• Scalability – you can scale up whenever necessary, and pay for the resources as you go. You can easily add services or decide not to use them.  
  • Automation – with high levels of automation, data storage and the deployment of each component become much more simplified and faster.  
  • Ease of starting – there are no significant costs that you have to bear upfront. You select a cloud services provider and start using their infrastructure, for which you will pay a monthly fee (there are many subscription plans to choose from).  
  • Maintenance-free IT – your cloud service provider takes care of maintenance for both software and hardware, as well as upgrades and compatibility.   
  • Speedy deployment – the installations happen in the cloud only, so you don’t need to deal with this on each device, separately.  
  • No energy bills for servers – no physical, on-site servers — no need to power on. Therefore, your corporate energy bills will be significantly lower. 


  • Costly when not optimised – the cloud is flexible and usually cost-effective, but only when optimised properly — otherwise it can easily consume more resources than necessary.  
  • Less customisable – you can usually configure the environment as you want but, of course, within certain boundaries, which varies between different providers. In some cases, the services that are offered may not be able to handle very complex development.  
  • Requires less, though more knowledgeable, staff – you will need to hire either experienced cloud experts or an IT partner that can help you fully leverage your cloud services.  

Which is better for your business?  

There’s no simple answer to this question and no single solution that suits everyone. The cloud vs. on-site infrastructure decisions should always be based on specific business requirements.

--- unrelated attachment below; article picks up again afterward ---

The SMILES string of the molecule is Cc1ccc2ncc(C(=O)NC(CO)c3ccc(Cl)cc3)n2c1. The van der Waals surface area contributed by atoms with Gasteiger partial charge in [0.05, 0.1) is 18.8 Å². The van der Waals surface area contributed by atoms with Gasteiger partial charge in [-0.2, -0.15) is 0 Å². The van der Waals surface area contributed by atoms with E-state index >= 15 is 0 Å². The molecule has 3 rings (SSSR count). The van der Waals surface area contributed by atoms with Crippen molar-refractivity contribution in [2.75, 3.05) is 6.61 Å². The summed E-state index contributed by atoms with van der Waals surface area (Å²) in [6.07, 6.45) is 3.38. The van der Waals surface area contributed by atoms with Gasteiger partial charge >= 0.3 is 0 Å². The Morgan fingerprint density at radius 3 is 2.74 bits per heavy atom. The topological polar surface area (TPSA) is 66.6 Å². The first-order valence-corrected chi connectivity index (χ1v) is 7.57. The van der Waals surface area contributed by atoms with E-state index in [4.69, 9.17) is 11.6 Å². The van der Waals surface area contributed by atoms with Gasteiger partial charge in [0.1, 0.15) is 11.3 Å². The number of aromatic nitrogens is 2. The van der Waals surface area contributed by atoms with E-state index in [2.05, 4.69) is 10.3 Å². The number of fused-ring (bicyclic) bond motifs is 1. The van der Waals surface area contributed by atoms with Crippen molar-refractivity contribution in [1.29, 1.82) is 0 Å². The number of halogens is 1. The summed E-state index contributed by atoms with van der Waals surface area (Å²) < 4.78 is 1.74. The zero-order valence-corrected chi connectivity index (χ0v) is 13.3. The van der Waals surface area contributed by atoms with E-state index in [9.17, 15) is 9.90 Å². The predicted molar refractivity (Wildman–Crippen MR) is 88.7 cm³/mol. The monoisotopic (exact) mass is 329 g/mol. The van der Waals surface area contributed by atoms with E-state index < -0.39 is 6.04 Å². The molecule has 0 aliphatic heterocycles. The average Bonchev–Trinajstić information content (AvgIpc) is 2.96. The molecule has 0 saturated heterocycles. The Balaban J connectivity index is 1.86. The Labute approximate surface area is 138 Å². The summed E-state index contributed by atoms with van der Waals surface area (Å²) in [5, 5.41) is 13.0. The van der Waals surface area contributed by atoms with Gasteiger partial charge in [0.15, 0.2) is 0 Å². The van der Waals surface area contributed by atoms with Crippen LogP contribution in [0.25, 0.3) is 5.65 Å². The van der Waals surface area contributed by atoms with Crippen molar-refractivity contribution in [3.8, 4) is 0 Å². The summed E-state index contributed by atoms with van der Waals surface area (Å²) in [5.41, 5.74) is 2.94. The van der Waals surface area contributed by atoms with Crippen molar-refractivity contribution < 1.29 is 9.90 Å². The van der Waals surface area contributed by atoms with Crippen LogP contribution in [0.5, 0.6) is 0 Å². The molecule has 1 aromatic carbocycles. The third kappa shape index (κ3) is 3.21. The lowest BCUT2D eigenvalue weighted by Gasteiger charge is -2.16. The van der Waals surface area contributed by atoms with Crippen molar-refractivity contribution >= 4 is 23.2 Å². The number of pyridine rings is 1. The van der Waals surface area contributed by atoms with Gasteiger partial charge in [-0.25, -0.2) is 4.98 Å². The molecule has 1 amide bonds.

Before you make up your mind, here are a few things that you need to consider:  

  • Do you have what it takes to ensure data security?  
  • Do you have space for your own data centre?  
  • Do you have enough technical competence within your teams to handle the selected option?  
  • Did you estimate your potential ROI?  
  • Can you afford to build an on-site solution? 
  • Do you want to always stay up-to-date with the latest technology updates?  
  • Do you have a highly reliable network connection?  
  • Is your data legally allowed to be stored in the cloud?  

The answers to these questions will help you make the optimal decision for you.  


For sure, cloud computing is king — especially if you want to be able to scale quickly. You should definitely go for this option if you don’t want to invest in building your own infrastructure, or if your goal is to achieve greater agility, less upfront costs and get a relatively fast return on investment without the need to hire a lot of new people or a large external team of specialists.  

Of course, having a local environment also has its advantages in certain cases. For example, whenever you need to store your data in an on-site server only, or if you need a very specific, customised environment. However, these days we’ve been noticing shifts from totally on-site solutions to hybrid cloud, which combines the advantages of both cloud and local environments, making this a mighty option with endless possibilities.